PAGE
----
LONGEST AFTERNOON: 400 Men Who DecidedBRENDAN SIMMS Book Number: 86488 Product format: Hardback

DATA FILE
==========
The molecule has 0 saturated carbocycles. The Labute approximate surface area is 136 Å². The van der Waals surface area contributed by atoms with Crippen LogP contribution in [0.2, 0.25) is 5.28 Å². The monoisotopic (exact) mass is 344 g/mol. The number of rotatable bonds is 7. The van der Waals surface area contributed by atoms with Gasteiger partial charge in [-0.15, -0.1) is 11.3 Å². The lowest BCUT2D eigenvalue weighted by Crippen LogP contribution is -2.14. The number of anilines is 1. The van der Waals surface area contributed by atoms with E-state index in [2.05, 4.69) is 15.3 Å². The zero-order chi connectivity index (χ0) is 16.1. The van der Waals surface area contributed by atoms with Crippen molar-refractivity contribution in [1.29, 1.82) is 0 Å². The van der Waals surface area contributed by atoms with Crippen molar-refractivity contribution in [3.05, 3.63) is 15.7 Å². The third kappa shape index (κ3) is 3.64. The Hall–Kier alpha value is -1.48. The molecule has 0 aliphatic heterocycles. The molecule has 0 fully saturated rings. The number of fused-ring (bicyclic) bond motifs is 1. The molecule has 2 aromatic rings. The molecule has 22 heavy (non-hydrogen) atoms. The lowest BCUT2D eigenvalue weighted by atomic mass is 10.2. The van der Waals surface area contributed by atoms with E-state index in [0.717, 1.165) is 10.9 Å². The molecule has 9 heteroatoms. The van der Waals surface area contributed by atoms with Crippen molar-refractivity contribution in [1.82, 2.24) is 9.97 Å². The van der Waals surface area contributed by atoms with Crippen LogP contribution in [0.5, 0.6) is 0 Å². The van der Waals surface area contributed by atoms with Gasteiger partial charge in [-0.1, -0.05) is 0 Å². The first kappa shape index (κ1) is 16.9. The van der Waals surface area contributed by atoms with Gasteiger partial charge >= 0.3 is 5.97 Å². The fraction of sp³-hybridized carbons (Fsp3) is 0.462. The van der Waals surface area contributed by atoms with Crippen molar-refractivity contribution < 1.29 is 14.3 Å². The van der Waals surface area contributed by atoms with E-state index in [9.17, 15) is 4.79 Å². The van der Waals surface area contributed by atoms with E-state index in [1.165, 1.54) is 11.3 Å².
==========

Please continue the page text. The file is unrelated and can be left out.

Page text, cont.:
By re-orientating Waterloo around the Haye Sainte farmhouse, the Cambridge professor gives us a riveting new account of the famous battle. Among other things, he shows that Napoleon came much closer than is commonly thought to winning in this heroic tale of 400 men of the King's German Legion who changed the course of history. Simms offers the concise, blow-by-blow narrative of how the outnumbered Hanoverian riflemen continuously beat back swarms of French infantry and so secured the British victory. It is a small masterpiece of scholarship, style and storytelling. In 1815, the deposed emperor Napoleon returned to France and threatened the already devastated and exhausted continent for yet another war. Near the small Belgian municipality of Waterloo, two large and hastily mobilised armies faced each other to decide the future of Europe - Napoleon's forces on one side, and the Duke of Wellington is on the other. Neither commander could have predicted that the battles would be decided by the Second Light Battalion given the deceptively simple task of defending the farmhouse which dominated a crucial crossroads on the way to Brussels. Simms captures the grand choreography and pervasive chaos of Waterloo, the advances and retreats, the death and the maiming, the heroism and the cowardice and describes the gallant fighting spirit of the French infantrymen who clambered over the bodies of their fallen comrades. Motivated by opposition to Napoleonic tyranny, the Battalions suffered terrible casualties but refused to capitulate or retreat until the evening, by which time the Prussians had arrived on the battlefield in large numbers. 186pp, maps.
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